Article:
Caffeine Queen: Beginner’s guide to pairing coffee, food

Colleen Kelly

Not unlike with wines, pairing coffees with foods which complement their unique flavor profiles is an art.

There is a plethora of coffee options available to consumers – everything from flavored lattes to brewed coffee. The easiest way to pair a food option is through a simple technique called mirroring. What you are essentially doing is identifying a dominant flavor in the drink and picking out a food that features similar notes. When doing so, ask yourself if the coffee tastes sweet, bitter, nutty, fruity, smoky, earthy or citrusy.

Brewed coffee comes in three types of roasts: blonde, medium and dark. Blondes are typically have a lighter body and more mellow flavors, making them easy to pair with savor or subtly sweet options such as lemon cake, avocado toast or almond croissants. Medium roasts are balanced, smooth and the easiest to pair with a bacon breakfast sandwich, butter croissants or a sesame bagel. Dark roasts have a fuller body and bolder flavors, making them ideal to pair with chocolate croissants, cinnamon oatmeal or cheesy breakfast sandwich.

There are thousands of coffee blends out there, and some will break these general rules based upon the country the beans originate from and the company which produced it. Latin American blends are known for their nuttiness, acidity and hints of cocoa; African blends are citrusy and floral; Kenyan blends are fruity; Asian/Pacific blends are herbal and acidic; Guatemalan blends have strong hints of cocoa, caramel and dried fruit. To wit, a typical Guatemalan dark roast will likely feature strong notes of dark cocoa and dried fruit, making a chocolate brownie or a blueberry scone equally good choices. Luckily, most bags of coffee beans advertise their unique flavor profiles.

The guess work is already done for you when ordering a flavored latte, as you already know what the drink will taste like and just need to pick a pastry to compliment your syrup of choice. The inherent milkiness of a latte lends itself to sweeter choices rather than savory ones. If you select vanilla, caramel, irish cream, mocha or white mocha, the sweetest options on any menu, you’re more likely to enjoy a cookie, a brownies or cake with your latte. Nutty flavors such as hazelnut or toffee nut are best paired with savory or salty-sweet pastries, such as cheese danishes almond croissants. Spicy syrups or teas such as cinnamon, brown sugar or chai are best paired with foods one might associate with fall, such as apple fritter, pumpkin bread or cinnamon rolls.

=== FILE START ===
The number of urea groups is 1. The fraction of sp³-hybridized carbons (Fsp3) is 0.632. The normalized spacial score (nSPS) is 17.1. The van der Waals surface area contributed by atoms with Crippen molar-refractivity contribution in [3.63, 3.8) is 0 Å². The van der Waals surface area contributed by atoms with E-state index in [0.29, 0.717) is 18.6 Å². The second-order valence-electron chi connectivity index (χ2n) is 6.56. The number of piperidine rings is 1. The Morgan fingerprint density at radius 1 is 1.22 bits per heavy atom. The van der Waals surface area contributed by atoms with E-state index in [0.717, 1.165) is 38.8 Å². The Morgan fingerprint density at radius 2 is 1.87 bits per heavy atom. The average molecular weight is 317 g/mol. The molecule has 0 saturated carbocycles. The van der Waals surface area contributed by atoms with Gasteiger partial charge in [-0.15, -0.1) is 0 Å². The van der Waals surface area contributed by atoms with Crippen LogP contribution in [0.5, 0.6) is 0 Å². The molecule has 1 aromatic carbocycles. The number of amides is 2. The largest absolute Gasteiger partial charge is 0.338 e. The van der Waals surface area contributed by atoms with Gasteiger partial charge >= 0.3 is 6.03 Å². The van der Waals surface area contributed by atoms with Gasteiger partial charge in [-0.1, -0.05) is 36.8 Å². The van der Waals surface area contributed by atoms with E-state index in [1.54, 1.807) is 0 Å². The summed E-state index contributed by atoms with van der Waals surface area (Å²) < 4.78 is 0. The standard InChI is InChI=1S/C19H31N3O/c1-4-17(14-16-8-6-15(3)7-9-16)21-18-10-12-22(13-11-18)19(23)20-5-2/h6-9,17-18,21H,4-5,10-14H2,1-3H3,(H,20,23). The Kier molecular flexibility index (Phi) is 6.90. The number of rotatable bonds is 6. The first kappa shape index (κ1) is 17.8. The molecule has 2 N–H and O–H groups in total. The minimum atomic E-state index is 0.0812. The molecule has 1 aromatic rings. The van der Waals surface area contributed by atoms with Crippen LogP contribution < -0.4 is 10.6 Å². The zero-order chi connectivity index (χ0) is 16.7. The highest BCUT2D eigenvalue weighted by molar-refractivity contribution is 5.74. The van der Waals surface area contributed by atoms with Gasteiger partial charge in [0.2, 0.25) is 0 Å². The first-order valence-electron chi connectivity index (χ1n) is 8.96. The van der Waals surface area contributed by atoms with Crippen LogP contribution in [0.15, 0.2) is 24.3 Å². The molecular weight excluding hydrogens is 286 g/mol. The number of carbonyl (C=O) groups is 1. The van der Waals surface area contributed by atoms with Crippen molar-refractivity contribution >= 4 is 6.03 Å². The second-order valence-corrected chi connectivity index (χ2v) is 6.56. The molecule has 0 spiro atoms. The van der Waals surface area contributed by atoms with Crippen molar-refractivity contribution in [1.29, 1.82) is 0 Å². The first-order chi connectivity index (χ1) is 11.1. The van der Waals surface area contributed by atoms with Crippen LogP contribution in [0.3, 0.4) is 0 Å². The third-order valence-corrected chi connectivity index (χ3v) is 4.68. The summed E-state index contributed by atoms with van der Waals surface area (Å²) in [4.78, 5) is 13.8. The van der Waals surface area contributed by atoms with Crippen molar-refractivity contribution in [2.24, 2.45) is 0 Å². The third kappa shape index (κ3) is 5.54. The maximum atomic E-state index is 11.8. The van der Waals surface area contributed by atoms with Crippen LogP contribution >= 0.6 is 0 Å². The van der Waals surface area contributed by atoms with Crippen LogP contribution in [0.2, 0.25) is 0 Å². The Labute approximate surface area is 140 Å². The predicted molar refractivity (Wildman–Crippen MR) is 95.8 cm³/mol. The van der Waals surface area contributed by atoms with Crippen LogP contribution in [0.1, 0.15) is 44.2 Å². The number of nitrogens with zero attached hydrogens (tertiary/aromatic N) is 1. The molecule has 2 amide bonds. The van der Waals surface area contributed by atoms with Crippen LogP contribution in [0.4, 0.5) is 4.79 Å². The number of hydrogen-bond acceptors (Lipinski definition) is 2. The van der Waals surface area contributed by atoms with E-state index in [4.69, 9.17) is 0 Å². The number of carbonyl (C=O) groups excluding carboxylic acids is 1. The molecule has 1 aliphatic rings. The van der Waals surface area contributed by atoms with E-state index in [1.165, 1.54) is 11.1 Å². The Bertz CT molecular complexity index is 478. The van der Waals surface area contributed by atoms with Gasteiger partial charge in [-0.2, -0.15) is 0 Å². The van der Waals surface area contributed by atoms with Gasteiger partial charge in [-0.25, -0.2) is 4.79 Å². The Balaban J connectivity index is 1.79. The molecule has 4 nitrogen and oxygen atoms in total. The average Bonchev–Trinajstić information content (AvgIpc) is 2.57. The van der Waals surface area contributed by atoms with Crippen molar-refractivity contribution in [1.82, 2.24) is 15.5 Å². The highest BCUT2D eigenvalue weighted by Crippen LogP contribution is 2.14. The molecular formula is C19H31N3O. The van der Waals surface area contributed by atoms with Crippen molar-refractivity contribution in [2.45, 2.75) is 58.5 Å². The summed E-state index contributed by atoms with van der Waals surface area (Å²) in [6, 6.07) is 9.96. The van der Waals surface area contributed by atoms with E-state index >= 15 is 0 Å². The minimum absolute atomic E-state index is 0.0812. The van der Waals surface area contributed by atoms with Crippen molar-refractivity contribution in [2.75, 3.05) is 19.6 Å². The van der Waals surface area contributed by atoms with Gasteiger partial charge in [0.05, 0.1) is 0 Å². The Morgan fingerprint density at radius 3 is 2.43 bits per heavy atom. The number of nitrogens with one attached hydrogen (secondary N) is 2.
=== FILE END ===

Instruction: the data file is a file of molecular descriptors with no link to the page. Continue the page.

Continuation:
If all else fails, never hesitate to ask your local barista for a sample and their insight. As a barista myself, one of the best parts of working in a cafe is getting to experience endless coffee flavor profiles and getting to experiment with pairings. Helping you make informed decisions is just part of the job. I love it when I talk a customer that usually clings to white mochas into a blonde roast with honey and seeing their face light up. Know your parameters (like whether or not you prefer certain flavors over others) and be open to experimentation – you may just find your new favorite morning drink.